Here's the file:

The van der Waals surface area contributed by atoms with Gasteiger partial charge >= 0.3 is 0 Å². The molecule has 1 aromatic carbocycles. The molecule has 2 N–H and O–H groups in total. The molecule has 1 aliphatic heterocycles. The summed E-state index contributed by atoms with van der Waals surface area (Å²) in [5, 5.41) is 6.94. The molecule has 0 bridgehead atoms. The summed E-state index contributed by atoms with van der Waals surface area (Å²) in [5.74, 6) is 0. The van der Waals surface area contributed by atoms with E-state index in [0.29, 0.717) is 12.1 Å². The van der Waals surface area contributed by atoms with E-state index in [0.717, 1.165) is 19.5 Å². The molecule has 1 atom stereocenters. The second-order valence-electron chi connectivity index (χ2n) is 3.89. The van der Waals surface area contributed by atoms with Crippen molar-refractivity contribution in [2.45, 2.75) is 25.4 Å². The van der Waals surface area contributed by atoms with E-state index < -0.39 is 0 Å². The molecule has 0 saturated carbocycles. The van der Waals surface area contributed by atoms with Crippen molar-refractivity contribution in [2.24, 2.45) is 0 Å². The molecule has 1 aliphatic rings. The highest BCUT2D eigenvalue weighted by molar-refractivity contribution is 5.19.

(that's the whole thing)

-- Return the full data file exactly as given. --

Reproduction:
The van der Waals surface area contributed by atoms with Gasteiger partial charge >= 0.3 is 0 Å². The molecule has 1 aromatic carbocycles. The molecule has 2 N–H and O–H groups in total. The molecule has 1 aliphatic heterocycles. The summed E-state index contributed by atoms with van der Waals surface area (Å²) in [5, 5.41) is 6.94. The molecule has 0 bridgehead atoms. The summed E-state index contributed by atoms with van der Waals surface area (Å²) in [5.74, 6) is 0. The van der Waals surface area contributed by atoms with E-state index in [0.29, 0.717) is 12.1 Å². The van der Waals surface area contributed by atoms with E-state index in [0.717, 1.165) is 19.5 Å². The molecule has 1 atom stereocenters. The second-order valence-electron chi connectivity index (χ2n) is 3.89. The van der Waals surface area contributed by atoms with Crippen molar-refractivity contribution in [2.45, 2.75) is 25.4 Å². The van der Waals surface area contributed by atoms with E-state index < -0.39 is 0 Å². The molecule has 0 saturated carbocycles. The van der Waals surface area contributed by atoms with Crippen molar-refractivity contribution in [2.24, 2.45) is 0 Å². The molecule has 1 aliphatic rings. The highest BCUT2D eigenvalue weighted by molar-refractivity contribution is 5.19.